1-5 September 2014
Faculty of Civil Engineering
Europe/Prague timezone

The Run 2 ATLAS Analysis Event Data Model

2 Sep 2014, 15:15
25m
C219 (Faculty of Civil Engineering)

C219

Faculty of Civil Engineering

Faculty of Civil Engineering, Czech Technical University in Prague Thakurova 7/2077 Prague 166 29 Czech Republic
Oral Data Analysis - Algorithms and Tools Data Analysis - Algorithms and Tools

Speaker

Marcin Nowak (Brookhaven National Laboratory (US))

Description

During the LHC's first Long Shutdown (LS1) ATLAS set out to establish a new analysis model, based on the experience gained during Run 1. A key component of this is a new Event Data Model (EDM), called the xAOD. This format, which is now in production, provides the following features: - A separation of the EDM into interface classes that the user code directly interacts with, and data storage classes that hold the payload data. The user sees an Array of Structs (AoS) interface, while the data is stored in a Struct of Arrays (SoA) format in memory, thus making it possible to efficiently auto-vectorise reconstruction code. - A simple way of augmenting and reducing the information saved for different data objects. This makes it possible to easily decorate objects with new properties during data analysis, and to remove properties that the analysis does not need. - A persistent file format that can be explored directly with ROOT, either with or without loading any additional libraries. This allows fast interactive navigation without additional overheads, while maintaining the possibility of using the interface EDM to its full potential. Both compiled C++ or interactive Python code can be used after loading a minimal set of libraries. The presentation will describe the design of the xAOD data format, showing the first results on reconstruction and analysis performance.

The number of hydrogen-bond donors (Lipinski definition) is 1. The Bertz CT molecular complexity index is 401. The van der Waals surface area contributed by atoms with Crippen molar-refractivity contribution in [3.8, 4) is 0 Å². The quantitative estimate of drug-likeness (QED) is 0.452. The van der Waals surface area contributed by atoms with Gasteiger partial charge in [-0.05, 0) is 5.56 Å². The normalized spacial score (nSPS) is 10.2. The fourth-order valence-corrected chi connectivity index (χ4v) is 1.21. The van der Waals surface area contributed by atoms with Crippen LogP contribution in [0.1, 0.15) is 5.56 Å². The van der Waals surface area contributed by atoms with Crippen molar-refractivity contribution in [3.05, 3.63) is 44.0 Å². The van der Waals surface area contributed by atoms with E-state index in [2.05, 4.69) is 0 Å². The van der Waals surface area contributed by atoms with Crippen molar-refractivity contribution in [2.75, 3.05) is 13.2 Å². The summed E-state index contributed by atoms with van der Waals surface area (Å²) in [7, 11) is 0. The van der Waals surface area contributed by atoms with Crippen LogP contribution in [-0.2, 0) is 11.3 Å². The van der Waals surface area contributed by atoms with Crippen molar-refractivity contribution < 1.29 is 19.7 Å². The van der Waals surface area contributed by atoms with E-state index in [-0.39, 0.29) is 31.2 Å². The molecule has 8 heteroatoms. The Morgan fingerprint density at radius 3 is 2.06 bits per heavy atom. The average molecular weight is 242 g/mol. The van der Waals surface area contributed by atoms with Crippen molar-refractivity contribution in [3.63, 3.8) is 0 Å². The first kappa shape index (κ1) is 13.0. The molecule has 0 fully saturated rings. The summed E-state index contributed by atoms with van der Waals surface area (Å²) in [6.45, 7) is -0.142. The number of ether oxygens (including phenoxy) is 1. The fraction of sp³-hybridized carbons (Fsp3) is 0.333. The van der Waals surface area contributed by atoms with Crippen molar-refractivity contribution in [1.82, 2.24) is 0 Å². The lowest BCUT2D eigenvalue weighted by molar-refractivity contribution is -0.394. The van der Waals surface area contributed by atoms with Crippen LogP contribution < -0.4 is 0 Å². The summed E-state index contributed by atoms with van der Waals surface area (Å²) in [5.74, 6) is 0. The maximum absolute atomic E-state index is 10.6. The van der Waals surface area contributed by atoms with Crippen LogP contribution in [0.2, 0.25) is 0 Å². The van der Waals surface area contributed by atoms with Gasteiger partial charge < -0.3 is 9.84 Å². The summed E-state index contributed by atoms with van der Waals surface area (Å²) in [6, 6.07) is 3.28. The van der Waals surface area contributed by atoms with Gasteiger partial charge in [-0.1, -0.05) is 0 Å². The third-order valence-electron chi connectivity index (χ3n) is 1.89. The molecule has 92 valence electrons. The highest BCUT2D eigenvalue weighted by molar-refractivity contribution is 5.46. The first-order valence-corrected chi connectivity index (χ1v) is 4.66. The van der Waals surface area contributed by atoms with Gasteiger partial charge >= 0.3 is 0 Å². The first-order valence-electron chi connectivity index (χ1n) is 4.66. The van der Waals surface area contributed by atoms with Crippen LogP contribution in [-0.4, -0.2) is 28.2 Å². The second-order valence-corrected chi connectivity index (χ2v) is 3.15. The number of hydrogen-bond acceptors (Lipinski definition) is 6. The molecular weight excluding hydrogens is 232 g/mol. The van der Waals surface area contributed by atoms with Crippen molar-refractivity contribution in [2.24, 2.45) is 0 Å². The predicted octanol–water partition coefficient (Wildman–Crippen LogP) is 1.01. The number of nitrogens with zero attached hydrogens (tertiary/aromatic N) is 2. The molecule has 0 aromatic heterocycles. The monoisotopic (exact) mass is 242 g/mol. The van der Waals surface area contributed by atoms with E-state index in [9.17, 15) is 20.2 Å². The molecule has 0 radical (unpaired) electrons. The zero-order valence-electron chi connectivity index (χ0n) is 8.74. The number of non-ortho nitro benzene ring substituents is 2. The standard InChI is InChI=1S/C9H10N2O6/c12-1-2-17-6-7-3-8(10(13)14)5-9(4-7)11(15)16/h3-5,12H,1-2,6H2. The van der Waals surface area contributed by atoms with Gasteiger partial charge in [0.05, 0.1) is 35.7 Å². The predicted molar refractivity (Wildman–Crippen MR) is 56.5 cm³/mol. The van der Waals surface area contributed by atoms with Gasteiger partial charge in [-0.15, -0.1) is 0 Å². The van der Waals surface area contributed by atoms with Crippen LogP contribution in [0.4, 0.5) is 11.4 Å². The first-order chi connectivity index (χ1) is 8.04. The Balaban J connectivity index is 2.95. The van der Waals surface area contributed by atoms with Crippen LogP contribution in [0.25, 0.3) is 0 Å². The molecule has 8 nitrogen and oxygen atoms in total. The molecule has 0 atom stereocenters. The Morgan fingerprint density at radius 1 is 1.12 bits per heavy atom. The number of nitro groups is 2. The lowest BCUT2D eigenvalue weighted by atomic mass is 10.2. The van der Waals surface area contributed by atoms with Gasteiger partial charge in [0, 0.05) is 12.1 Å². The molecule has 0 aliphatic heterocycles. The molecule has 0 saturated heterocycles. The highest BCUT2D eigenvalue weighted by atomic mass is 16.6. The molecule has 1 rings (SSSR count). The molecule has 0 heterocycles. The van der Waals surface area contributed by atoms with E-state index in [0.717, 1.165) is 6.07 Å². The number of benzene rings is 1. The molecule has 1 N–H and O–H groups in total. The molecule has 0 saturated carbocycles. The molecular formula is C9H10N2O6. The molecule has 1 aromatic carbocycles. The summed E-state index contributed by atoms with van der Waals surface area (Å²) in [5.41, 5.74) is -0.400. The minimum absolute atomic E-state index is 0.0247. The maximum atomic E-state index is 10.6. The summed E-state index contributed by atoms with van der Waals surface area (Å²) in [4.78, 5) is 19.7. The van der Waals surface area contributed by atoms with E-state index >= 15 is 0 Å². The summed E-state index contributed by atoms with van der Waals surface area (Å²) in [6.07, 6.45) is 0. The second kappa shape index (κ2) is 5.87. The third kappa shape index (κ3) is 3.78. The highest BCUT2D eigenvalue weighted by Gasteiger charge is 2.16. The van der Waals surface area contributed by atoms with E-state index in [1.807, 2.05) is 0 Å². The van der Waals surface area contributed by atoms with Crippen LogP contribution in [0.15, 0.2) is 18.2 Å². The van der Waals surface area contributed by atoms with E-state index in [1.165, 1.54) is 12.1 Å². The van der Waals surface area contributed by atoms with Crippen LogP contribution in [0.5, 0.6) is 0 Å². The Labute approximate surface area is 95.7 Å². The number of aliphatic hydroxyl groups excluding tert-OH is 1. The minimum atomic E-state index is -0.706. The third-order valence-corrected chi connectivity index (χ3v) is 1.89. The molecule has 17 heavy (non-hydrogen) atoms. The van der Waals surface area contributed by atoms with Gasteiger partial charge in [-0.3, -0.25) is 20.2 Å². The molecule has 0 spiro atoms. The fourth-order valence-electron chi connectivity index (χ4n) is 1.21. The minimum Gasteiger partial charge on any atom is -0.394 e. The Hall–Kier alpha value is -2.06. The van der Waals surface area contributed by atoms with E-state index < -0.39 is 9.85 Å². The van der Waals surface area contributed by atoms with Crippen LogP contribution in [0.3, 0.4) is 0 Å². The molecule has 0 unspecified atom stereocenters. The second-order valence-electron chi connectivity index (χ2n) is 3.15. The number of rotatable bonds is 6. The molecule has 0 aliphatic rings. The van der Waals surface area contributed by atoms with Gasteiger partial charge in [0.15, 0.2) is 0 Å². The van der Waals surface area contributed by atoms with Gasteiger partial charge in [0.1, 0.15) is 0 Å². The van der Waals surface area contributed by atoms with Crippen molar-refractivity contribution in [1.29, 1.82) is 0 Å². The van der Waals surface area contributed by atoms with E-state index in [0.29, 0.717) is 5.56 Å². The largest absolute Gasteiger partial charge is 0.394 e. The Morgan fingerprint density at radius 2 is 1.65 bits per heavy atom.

Summary

A presentation of the ATLAS Analysis Event Data Model (xAOD) developed for LHC's Run 2.

Primary authors

Andy Buckley (University of Glasgow (GB)) Attila Krasznahorkay (CERN) Dag Gillberg (CERN) Edward Moyse (University of Massachusetts (US)) Karsten Koeneke (Albert-Ludwigs-Universitaet Freiburg (DE)) Marcin Nowak (Brookhaven National Laboratory (US)) Markus Elsing (CERN) Dr Peter Van Gemmeren (Argonne National Laboratory (US)) Scott Snyder (Brookhaven National Laboratory (US)) Till Eifert (SLAC National Accelerator Laboratory (US))

Presentation Materials